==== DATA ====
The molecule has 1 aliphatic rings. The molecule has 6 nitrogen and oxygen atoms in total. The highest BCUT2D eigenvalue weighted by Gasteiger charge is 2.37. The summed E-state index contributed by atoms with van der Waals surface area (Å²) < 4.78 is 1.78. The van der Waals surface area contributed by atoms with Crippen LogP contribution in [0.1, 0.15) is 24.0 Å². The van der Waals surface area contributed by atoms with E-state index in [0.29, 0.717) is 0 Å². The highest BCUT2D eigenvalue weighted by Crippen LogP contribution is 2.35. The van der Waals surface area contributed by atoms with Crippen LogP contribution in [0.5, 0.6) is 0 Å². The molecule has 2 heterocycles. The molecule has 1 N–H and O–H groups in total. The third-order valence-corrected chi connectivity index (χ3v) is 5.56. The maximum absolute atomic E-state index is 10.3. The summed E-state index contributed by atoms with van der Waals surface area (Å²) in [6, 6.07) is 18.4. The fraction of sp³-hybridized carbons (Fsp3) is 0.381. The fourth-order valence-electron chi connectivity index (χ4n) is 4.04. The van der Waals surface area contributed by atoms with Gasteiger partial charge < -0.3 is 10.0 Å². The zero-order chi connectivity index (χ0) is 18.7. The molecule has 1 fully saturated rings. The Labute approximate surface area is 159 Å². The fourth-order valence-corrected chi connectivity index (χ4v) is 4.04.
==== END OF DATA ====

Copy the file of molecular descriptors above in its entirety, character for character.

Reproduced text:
The molecule has 1 aliphatic rings. The molecule has 6 nitrogen and oxygen atoms in total. The highest BCUT2D eigenvalue weighted by Gasteiger charge is 2.37. The summed E-state index contributed by atoms with van der Waals surface area (Å²) < 4.78 is 1.78. The van der Waals surface area contributed by atoms with Crippen LogP contribution in [0.1, 0.15) is 24.0 Å². The van der Waals surface area contributed by atoms with E-state index in [0.29, 0.717) is 0 Å². The highest BCUT2D eigenvalue weighted by Crippen LogP contribution is 2.35. The van der Waals surface area contributed by atoms with Crippen LogP contribution in [0.5, 0.6) is 0 Å². The molecule has 2 heterocycles. The molecule has 1 N–H and O–H groups in total. The third-order valence-corrected chi connectivity index (χ3v) is 5.56. The maximum absolute atomic E-state index is 10.3. The summed E-state index contributed by atoms with van der Waals surface area (Å²) in [6, 6.07) is 18.4. The fraction of sp³-hybridized carbons (Fsp3) is 0.381. The fourth-order valence-electron chi connectivity index (χ4n) is 4.04. The van der Waals surface area contributed by atoms with Gasteiger partial charge < -0.3 is 10.0 Å². The zero-order chi connectivity index (χ0) is 18.7. The molecule has 1 fully saturated rings. The Labute approximate surface area is 159 Å². The fourth-order valence-corrected chi connectivity index (χ4v) is 4.04.